I’ll never forget the first time I attended an investment club. A friend of mine invited me to attend a meeting to see if I wanted to join. Two guys got up and explained the investment strategy – dividends. They bought a bunch of stock in one energy company that paid the highest dividends they could find. The company stock price had dropped, but they weren’t concerned. And that was the end of the meeting – everyone dug into the beer and chips.
I went back a second time. This time, they found another company with a high dividend. They switched the money to that company, which had also gone down in the last month. The focus in both meetings was on the performance of the investments rather than actual learning. I decided not to join the club.
Compare this to my experience with a women’s investment club. Everyone had homework and presented a short piece about what they learned. (Learning was the main focus of the club) They had a long-term strategy. Once they decided to buy a stock, they tended to hold onto it. They focused on companies they had either thoroughly researched, or knew well from their personal dealings with the company. One of the stocks they chose was Lululemon – women’s athletic clothing. Many of the members wore Lululemon clothing and raved about the company.
I wish I had joined that club. This year Lululemon started around 35 and as of the writing of this post, is just above 75.
What male vs. female investment styles can tell you about marketing
Men and women approach investment decision making in similar ways to how they approach any buying decision.
For the guys, it was about having one focused strategy – dividends. It was about finding the highest paying dividend. When marketing to men, it’s important to differentiate yourself and show how you are superior. How does your product help them perform better.
For the women, it was about doing a lot of research and approaching investing from several different angles. It was about doing your research and buying what you know, aka what you and trusted friends have direct experience with. When marketing to women, provide details on your product and a website where she can gather more information. Feature product reviews and testimonials prominently so she can see what experience other shoppers like her have had with your product.
Why women’s investment clubs do better than men’s investment clubs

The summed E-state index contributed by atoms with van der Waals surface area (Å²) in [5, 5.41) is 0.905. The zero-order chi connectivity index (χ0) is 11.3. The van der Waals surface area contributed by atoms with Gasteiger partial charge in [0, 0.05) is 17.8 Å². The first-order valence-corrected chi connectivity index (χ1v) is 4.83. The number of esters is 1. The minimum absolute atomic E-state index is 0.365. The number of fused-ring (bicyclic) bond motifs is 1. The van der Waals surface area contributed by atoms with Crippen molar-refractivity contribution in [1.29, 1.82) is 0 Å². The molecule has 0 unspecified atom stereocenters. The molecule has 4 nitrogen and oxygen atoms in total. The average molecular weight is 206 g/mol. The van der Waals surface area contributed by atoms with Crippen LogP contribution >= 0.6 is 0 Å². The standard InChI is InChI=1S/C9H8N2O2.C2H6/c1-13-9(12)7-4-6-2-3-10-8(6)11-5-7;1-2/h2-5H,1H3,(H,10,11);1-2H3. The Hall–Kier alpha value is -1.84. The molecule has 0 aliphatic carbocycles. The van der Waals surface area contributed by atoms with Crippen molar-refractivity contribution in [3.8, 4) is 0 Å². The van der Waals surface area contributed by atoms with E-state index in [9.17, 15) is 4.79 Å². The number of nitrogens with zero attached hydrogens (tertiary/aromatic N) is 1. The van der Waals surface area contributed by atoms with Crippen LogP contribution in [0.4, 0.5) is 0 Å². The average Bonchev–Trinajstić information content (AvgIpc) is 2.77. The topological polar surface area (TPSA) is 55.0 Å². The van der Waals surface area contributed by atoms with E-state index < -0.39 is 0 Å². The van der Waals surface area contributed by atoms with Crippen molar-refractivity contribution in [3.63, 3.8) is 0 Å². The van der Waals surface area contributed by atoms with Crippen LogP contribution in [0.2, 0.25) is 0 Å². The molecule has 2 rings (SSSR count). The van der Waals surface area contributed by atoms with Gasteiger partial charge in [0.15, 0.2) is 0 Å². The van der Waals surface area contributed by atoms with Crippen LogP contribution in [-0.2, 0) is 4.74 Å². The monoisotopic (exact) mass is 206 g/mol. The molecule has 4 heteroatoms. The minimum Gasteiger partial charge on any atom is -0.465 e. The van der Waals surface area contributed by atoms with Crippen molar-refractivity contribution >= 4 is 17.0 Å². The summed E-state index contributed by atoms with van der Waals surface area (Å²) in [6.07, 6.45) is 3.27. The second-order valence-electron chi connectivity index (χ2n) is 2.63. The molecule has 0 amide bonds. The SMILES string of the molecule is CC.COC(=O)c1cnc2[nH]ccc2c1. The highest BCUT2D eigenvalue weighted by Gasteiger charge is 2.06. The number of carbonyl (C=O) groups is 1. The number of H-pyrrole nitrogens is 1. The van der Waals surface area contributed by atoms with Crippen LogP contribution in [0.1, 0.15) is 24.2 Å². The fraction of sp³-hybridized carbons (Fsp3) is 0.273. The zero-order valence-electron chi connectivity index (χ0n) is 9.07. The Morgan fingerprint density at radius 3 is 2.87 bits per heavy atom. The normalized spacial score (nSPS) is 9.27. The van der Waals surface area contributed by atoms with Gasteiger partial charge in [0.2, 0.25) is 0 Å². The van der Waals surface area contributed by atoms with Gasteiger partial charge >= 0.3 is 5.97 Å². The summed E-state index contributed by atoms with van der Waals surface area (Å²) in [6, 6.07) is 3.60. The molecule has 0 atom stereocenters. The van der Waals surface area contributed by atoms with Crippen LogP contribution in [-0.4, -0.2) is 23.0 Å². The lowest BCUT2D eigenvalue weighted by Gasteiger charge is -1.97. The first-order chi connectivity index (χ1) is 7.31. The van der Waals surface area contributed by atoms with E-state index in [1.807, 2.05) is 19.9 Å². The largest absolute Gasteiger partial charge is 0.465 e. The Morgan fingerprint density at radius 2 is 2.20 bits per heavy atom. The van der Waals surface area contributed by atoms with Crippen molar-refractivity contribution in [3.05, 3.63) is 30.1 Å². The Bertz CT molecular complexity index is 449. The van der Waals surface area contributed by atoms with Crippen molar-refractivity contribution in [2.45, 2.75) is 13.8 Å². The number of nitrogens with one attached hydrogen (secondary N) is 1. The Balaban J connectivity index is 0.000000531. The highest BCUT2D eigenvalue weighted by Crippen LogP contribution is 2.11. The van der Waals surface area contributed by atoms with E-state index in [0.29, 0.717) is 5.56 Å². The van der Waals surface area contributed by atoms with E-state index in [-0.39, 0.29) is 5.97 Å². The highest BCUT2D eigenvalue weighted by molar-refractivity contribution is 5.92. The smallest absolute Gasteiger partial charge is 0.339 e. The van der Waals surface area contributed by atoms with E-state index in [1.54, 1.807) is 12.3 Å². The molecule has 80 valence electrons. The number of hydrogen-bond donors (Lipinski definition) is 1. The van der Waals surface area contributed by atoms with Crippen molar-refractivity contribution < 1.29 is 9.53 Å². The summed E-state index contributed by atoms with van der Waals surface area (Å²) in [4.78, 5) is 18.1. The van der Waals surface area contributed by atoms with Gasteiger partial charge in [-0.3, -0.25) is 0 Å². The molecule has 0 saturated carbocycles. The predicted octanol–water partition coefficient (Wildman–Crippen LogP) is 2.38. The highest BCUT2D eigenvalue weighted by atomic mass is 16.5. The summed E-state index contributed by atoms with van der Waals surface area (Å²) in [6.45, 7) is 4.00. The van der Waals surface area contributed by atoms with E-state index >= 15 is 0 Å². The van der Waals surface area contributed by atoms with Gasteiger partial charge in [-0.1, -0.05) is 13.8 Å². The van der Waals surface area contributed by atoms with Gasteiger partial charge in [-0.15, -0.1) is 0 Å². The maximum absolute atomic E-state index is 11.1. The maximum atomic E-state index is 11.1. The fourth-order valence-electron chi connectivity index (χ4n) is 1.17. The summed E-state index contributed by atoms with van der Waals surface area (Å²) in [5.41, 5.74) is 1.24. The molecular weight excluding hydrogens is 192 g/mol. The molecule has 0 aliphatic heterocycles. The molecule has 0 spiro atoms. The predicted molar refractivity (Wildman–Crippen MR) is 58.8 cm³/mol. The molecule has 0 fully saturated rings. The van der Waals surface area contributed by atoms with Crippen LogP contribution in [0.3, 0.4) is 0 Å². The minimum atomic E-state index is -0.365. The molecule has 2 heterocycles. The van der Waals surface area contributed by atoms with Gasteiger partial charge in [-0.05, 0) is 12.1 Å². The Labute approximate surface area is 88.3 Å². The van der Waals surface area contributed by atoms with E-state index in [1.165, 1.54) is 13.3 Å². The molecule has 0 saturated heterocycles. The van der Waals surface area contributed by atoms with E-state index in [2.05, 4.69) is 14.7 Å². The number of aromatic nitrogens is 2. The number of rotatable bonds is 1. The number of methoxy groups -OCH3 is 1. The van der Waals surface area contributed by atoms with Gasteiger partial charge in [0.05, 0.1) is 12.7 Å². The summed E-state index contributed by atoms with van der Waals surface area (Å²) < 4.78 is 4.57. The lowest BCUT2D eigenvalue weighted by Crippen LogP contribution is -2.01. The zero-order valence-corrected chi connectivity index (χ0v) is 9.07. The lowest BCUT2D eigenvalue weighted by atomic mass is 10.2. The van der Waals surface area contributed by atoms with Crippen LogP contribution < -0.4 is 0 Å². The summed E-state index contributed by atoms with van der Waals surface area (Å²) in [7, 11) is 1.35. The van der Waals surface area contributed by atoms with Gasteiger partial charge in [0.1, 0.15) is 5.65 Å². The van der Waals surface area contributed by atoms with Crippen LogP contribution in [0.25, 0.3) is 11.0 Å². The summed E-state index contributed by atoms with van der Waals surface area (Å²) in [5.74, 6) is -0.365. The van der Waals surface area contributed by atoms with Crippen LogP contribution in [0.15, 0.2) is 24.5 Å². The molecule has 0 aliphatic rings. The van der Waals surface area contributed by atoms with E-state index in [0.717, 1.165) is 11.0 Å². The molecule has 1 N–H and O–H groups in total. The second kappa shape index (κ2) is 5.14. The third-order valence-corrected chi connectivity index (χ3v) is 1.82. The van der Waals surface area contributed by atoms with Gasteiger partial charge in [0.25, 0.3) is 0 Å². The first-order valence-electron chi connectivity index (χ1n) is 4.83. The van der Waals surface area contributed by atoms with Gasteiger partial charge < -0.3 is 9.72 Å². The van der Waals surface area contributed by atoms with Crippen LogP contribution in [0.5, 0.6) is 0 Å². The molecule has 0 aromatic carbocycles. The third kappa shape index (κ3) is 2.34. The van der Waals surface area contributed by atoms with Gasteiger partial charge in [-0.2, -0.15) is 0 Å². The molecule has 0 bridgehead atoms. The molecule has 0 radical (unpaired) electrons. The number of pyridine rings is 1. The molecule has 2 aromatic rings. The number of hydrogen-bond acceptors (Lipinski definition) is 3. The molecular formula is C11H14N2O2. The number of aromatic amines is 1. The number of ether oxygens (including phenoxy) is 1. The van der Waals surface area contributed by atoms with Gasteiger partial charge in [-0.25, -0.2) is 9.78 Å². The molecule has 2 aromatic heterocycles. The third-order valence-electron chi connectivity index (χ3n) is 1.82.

Not all investment clubs are the same as the ones I described above. But I think the overall comparison is an interesting one. Many reports show women investment clubs outperforming male investment clubs.
- Men tend to trade more often than women. They want performance, and they want performance now. I think especially in a group setting, there is pressure to come up with big short-term winners. In the women’s groups, it was such a group decision, and there was so much research, that there wasn’t as much ego involved.
- Women want a lot of information about what they are buying. I hear this from financial advisors everywhere – women always ask more questions. Again, look at the shopping process. Men will find something that meets their main criteria and buy it. (I need black pants. These are pants, they’re black, they fit, here’s my credit card). Women want a lot more information (I need black pants. What is the brand, what’s the material, does it wrinkle, is this a straight leg or does it flare, does it make my butt look big?, will it go on sale any time soon, let me try on a few more just to make sure).
- Men have a strategy, women have a comprehensive plan. Like my friends who were focused on dividends, men can sometimes follow a strategy – be it sector rotation, a technical chart that alerts them to when it’s time to buy or sell, or options trading. (the vast majority of day-traders are men). Women want a comprehensive plan that includes insurance, protection against market downturns, and diversity of investments. Women are more risk aware. They are more willing to trade of big upsides to avoid big downsides.
As one advisor told me, men want to hit home runs, but they strike out a lot. Women are content to hit singles and just keep methodically advancing around the bases til they eventually score.
I don’t want to stereotype here. Many men are terrific investors and many women are not. But how they approach financial decision making can give us some insight into how they approach other buying decisions.
Now, off to buy some Lululemon stock.
Holly Buchanan is the co-author of The Soccer Mom Myth – Today’s Female Consumer: Who She Really Is, Why She Really Buys. You can read more at her blog Marketing to Women Online